Alaska airplanes, 10-to-19-seat Alaska airplanes, and 20-to-30-seat

airplanes respectively. For subsequent years, the additional

reporting cost will be $26,000 for the 10-to-19-seat airplanes in

Alaska. The FAA divided that cost by the number of Alaskan airplanes

(44) and then multiplied it by the total U.S. fleet. Thus, in 1997

the fleet count is 639 (683-44) 10-to-19-seat non-Alaska airplanes and

307 20-to-30-seat airplanes. The total costs for 1997 are $26,000 for

Alaska, $377,590 ($26,000/44 x 639) for 10-to-19-seat non-Alaska, and

$181,409 ($26,000/44 x 307) for 20-to-30-seat airplanes. The same

procedure is used for the remaining years. The total cost imposed on

operators of part 135 airplanes due to the additional recordkeeping

required to merge parts 121 and 135 maintenance recording requirements

is approximately $11.5 million ($7.8 million, present value) for the

15-year period.

As a final point, this rule will impose costs on some part 121

operators by requiring them to maintain information on engine and

propeller time in service as specified in section 135.439/121.380.

The FAA concurs with a commenter's objection that for the few

operators of older, part 121 propeller-driven airplanes, this will

necessitate a substantial search-cost for historical records. In this

instance the costs will not be borne by part 135 operators who, for

the most part, utilize propeller-driven airplanes, but rather, by a

few part 121 operators who do not utilize jet-driven airplanes.

However, in the final rule, the FAA will make this requirement

prospective only; those part 121 operators of propeller-driven

airplanes will be required to maintain information on engine and

propeller time in service only from the date of the first overhaul of

the engine or propeller as applicable. Thus, this new requirement

should only impose negligible costs on these part 121 operators.

5. Part 119

Part 119 is a new part that consolidates the certification and

operations specifications requirements for persons who operate under

parts 121 and 135. Most of these regulations are currently in SFAR

38-2; therefore, moving them to part 119 would not impose any

additional cost. However, some sections currently under parts 121 and

135 would be moved to part 119. The costs imposed on affected

operators by those sections are presented below. Over 15 years, the

costs of these provisions are estimated to be $3.36 million

($2.30 million, present value).

Sections 119.33(c) and 121.163 - Proving Tests. When an operator

changes the type of operation it conducts or purchases an airplane

that is new to a certain type of operation, that operator must

undertake a proving test. A proving test generally consists of a non-

passenger flight in which the operator proves that it is capable of

safely conducting that type of operation or airplane. Going from a

part 135 operation to a part 121 operation would be a change in

operation and be subject to a proving test. Under the final rule,

there would be two costs associated with proving tests--initial and

recurring. The initial cost would be proving tests for upgrading the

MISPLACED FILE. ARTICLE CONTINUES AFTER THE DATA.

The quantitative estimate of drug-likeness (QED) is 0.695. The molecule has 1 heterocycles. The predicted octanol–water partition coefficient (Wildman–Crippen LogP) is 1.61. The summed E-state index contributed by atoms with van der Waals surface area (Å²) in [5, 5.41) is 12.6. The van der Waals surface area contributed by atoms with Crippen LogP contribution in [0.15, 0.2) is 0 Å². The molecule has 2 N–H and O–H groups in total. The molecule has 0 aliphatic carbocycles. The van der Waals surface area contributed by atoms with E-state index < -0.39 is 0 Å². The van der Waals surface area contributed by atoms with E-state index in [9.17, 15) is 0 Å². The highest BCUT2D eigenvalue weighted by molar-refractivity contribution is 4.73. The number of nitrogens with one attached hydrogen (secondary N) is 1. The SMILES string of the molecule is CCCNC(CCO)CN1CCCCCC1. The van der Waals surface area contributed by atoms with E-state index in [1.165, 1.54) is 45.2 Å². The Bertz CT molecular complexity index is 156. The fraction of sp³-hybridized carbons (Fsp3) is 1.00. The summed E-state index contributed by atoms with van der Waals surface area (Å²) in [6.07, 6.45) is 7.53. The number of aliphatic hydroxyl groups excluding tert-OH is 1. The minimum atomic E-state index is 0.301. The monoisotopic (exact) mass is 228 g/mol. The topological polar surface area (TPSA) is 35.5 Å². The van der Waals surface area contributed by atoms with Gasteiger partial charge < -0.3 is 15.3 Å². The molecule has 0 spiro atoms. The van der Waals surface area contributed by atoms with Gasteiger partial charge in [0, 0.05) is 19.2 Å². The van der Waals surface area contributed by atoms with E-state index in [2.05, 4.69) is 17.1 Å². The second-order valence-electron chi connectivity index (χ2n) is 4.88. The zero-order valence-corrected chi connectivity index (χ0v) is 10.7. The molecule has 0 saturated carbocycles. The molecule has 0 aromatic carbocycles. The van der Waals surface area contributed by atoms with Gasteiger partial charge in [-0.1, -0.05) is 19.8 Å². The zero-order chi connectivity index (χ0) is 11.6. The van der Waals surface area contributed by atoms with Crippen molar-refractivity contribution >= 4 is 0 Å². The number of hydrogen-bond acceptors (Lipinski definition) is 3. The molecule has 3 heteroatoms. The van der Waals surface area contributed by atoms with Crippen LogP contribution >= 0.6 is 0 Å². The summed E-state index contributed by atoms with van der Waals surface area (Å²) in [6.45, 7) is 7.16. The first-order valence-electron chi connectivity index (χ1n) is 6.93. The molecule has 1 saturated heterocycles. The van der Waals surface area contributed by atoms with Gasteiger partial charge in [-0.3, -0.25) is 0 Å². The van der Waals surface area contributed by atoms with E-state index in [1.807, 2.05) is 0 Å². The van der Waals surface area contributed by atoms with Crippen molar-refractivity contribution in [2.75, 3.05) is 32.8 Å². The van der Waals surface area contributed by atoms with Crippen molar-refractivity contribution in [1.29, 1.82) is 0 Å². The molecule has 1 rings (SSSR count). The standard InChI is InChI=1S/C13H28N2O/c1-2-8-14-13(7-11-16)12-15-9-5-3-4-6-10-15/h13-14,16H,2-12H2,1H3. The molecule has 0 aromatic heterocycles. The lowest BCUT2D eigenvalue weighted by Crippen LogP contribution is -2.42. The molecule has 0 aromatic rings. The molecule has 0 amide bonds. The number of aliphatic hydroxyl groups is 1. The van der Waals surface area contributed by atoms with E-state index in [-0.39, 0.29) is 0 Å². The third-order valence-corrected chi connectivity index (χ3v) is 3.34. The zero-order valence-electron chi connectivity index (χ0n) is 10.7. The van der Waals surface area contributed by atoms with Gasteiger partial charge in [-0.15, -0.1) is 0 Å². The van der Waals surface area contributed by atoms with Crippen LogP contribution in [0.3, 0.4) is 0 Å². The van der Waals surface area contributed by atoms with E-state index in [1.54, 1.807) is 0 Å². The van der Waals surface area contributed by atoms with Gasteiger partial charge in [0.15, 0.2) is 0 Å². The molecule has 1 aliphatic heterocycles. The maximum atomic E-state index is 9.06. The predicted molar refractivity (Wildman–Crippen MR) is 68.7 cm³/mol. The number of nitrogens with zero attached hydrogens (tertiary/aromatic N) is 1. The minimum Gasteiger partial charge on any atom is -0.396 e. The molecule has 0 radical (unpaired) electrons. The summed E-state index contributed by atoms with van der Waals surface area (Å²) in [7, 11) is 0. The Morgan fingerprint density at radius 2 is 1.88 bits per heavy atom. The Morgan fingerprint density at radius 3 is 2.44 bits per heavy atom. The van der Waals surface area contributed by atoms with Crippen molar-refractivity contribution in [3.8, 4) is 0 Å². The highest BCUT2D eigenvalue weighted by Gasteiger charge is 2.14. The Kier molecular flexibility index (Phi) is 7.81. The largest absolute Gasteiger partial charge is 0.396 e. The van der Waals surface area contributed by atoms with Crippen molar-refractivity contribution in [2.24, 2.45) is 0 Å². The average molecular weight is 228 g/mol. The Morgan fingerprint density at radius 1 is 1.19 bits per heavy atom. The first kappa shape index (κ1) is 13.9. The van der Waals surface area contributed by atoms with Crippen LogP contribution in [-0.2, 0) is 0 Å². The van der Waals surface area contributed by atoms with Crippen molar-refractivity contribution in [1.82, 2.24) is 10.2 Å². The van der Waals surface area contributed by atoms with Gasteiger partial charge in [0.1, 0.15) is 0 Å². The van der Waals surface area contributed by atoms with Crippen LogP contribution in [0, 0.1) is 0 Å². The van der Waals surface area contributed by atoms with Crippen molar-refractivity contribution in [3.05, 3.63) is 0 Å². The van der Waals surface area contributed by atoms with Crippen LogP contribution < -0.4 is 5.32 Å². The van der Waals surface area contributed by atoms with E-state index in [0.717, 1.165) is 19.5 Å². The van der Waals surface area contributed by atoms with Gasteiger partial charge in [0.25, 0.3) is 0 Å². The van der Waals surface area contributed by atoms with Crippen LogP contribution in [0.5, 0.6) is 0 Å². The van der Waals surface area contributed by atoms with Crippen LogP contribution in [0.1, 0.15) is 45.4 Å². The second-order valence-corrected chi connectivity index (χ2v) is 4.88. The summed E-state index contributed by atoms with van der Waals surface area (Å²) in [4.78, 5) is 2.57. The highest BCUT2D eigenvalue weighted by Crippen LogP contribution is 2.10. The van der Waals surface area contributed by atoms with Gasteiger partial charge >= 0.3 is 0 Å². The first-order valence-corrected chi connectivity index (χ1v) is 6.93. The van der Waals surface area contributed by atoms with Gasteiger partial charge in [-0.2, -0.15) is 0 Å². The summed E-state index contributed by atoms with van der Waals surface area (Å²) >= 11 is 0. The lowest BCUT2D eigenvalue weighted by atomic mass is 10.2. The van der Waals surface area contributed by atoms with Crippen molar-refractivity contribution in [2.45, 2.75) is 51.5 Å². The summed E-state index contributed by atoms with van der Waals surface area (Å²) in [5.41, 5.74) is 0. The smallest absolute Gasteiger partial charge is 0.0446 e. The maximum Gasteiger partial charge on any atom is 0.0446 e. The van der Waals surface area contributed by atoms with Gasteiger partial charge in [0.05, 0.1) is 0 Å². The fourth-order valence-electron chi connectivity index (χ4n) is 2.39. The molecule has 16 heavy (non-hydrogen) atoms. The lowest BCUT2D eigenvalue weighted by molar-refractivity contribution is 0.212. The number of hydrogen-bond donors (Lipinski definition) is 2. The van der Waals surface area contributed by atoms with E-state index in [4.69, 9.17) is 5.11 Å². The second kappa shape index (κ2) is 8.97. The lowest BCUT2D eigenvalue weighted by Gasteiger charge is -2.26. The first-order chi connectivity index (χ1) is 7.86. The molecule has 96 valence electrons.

existing part 135 fleet that would become part 121. The recurring

costs would be for any future operational or airplane changes that

would normally require a proving test( as required by the existing


The current regulation prescribes 50 hours of flight for a part

121 (section 121.163(b)(1)) proving test. This is the number that

part 135 operators switching to part 121 will be subject to. However,

the current rule also allows for deviations from the 50-hour

requirement. A sample of FAA records on proving tests shows that,

since 1991, there has been a wide range of hours actually flown for

proving tests. This is because the amount that the operator is

allowed to deviate from the prescribed number of hours is based on

what that operator requests and on what the FAA will allow. However,

based on the above sample, the FAA assumes for the purposes of this

analysis that the average deviation will be down to a total of 15


The FAA recognizes that some operators who currently operate

under a split certificate already have experience operating under part

121. Also, some part 135 operators already voluntarily comply with

part 121 requirements for much of their operation. To the extent

practicable, for these and possibly other operators, the FAA will not

require a proving flight. However, some operators who will have to

make significant changes to the operation as a result of the final

rule will have to have a proving flight. The FAA anticipates that 50

percent of the estimated number of proving tests will not have to

include a proving flight. The only cost to these operators will be

the preparation and completion of the test for the dispatch system.

For this analysis, the FAA assumes three days preparation for the

manager, maintenance director, and secretary.

For those operators who must take the proving test, the cost will

be the same three days preparation plus the 15 hours of flight time.

The FAA estimates that the 15 hours of proving test flights will cost

the operator approximately $8,560 for a 20-to-30-seat airplane and

$7,000 for a 10-to-19-seat airplane. The difference in cost is due to

the flight attendant being on board in the 20-to-30-seat airplanes.

The FAA estimates that there will be 90 proving tests necessary

1n 1996 to bring the existing fleet up to part 121 standards (assuming

a proving test for each type of airplane for each part 135 carrier

affected by the final rule.) The cost to the 60 part 135 operators in